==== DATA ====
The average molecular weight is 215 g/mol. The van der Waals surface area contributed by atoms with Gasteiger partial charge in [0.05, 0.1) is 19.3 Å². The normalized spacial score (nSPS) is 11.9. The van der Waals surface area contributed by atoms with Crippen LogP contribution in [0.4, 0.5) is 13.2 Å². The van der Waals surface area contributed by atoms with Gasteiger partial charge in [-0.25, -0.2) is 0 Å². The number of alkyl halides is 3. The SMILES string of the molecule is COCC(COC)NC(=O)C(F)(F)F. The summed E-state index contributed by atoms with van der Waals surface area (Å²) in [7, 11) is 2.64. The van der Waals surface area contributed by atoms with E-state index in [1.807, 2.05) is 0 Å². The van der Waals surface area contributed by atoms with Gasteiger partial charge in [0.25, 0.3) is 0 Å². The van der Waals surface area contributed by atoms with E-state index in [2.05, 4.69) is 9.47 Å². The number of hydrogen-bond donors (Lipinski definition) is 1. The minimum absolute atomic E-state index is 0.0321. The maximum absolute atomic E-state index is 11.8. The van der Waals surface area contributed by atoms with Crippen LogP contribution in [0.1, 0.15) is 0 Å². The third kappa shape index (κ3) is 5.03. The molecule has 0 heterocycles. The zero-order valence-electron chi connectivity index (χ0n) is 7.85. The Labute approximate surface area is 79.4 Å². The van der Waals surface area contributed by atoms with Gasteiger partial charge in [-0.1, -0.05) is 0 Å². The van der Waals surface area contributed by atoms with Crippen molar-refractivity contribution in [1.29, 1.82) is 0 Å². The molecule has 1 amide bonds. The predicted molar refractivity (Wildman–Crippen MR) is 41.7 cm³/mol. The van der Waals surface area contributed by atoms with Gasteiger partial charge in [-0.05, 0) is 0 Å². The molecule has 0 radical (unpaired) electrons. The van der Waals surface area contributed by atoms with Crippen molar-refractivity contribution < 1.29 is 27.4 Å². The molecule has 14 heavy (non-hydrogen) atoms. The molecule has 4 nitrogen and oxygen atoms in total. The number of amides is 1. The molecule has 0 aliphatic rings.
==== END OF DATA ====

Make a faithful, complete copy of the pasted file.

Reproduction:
The average molecular weight is 215 g/mol. The van der Waals surface area contributed by atoms with Gasteiger partial charge in [0.05, 0.1) is 19.3 Å². The normalized spacial score (nSPS) is 11.9. The van der Waals surface area contributed by atoms with Crippen LogP contribution in [0.4, 0.5) is 13.2 Å². The van der Waals surface area contributed by atoms with Gasteiger partial charge in [-0.25, -0.2) is 0 Å². The number of alkyl halides is 3. The SMILES string of the molecule is COCC(COC)NC(=O)C(F)(F)F. The summed E-state index contributed by atoms with van der Waals surface area (Å²) in [7, 11) is 2.64. The van der Waals surface area contributed by atoms with E-state index in [1.807, 2.05) is 0 Å². The van der Waals surface area contributed by atoms with Gasteiger partial charge in [0.25, 0.3) is 0 Å². The van der Waals surface area contributed by atoms with E-state index in [2.05, 4.69) is 9.47 Å². The number of hydrogen-bond donors (Lipinski definition) is 1. The minimum absolute atomic E-state index is 0.0321. The maximum absolute atomic E-state index is 11.8. The van der Waals surface area contributed by atoms with Crippen LogP contribution in [0.1, 0.15) is 0 Å². The third kappa shape index (κ3) is 5.03. The molecule has 0 heterocycles. The zero-order valence-electron chi connectivity index (χ0n) is 7.85. The Labute approximate surface area is 79.4 Å². The van der Waals surface area contributed by atoms with Gasteiger partial charge in [-0.1, -0.05) is 0 Å². The van der Waals surface area contributed by atoms with Crippen molar-refractivity contribution in [1.29, 1.82) is 0 Å². The molecule has 1 amide bonds. The predicted molar refractivity (Wildman–Crippen MR) is 41.7 cm³/mol. The van der Waals surface area contributed by atoms with Gasteiger partial charge in [-0.05, 0) is 0 Å². The molecule has 0 radical (unpaired) electrons. The van der Waals surface area contributed by atoms with Crippen molar-refractivity contribution < 1.29 is 27.4 Å². The molecule has 14 heavy (non-hydrogen) atoms. The molecule has 4 nitrogen and oxygen atoms in total. The number of amides is 1. The molecule has 0 aliphatic rings.